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An issue that humanitarian organizations abroad have always faced is distributing aid to people that live in areas where bringing supplies in is difficult. Sometimes, once the aid is there, it may not entirely meet the needs of the people living there. Especially in the case of dealing with the aftermath of natural disasters, sometimes the roads are blocked or large shipments of food and supplies cannot safely travel within the country.

In the aftermath of the 7.4 magnitude earthquake in Guatemala in 2012, international aid organization Oxfam decided to try out a new idea for distributing aid. They teamed up with Tigo, a mobile service provider, to deliver financial aid through text messages to get to people who were physically out of reach. This money gives the recipient the freedom to allocate the money within their family in the way they best see fit.

The concept, known as mobile money, is a form of electronic currency. This electronic currency is sent to the mobile phones of people in need and can be distributed quickly in the wake of a natural disaster. It is stored on the mobile phone and is accessed using a personal identification number similar to a debit card, but can be used by people who don’t have a bank account. Mobile money can then be converted to cash at designated points or can be transferred to another person or used to buy supplies.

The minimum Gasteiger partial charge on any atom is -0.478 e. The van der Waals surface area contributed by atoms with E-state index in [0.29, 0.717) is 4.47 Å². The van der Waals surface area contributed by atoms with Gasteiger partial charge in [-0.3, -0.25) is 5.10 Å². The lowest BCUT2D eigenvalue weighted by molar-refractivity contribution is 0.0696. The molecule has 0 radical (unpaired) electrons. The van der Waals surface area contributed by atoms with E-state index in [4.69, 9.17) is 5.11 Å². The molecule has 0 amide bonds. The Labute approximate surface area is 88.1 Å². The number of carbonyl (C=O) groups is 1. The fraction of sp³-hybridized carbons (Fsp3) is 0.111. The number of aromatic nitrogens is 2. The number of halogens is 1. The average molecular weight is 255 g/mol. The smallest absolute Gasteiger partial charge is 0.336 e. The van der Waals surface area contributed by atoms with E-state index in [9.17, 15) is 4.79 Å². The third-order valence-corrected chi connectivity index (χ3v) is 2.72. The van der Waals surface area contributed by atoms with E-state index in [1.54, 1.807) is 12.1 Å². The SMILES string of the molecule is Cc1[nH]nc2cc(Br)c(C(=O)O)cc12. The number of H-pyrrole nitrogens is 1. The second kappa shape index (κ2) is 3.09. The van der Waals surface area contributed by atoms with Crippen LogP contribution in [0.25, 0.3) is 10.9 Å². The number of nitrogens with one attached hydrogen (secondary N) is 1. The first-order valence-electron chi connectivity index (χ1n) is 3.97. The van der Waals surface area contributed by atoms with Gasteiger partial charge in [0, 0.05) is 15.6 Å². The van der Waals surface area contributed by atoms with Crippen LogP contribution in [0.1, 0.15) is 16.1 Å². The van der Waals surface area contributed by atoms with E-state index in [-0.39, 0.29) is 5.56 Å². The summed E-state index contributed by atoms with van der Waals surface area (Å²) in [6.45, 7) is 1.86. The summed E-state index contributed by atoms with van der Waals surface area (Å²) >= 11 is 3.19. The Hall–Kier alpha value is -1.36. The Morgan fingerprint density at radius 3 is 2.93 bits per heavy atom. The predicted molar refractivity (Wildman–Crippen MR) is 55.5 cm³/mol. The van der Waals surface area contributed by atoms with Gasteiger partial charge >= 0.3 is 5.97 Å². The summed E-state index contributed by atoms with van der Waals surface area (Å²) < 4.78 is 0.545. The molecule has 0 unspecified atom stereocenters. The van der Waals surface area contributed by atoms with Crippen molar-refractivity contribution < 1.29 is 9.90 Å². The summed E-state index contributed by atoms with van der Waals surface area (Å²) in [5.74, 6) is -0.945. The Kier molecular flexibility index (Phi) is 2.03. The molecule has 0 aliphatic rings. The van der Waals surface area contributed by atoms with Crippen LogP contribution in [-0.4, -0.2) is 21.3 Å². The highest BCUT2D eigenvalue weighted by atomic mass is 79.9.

Miguel Angel Avendano, the head of financial services for Tigo Guatemala, says money aid is better than something like food aid because money aid can be used to fit individual needs and help restore the local economy. He adds, “The problem with food bags is that in most of the cases its contents are already sold within the local market at lower prices. Sometimes the type of rice, corn and beans from the food bags are not the ones the families use–or they already have grains in their homes but need meat instead. Additionally, food bags are expensive to make, transport, store and distribute.”

So far, Oxfam has distributed over 282,000 dollars in mobile money to 1,700 families.

Colleen Eckvahl

Sources: Christian Science Monitor, Latinalista
Photo: Oxfam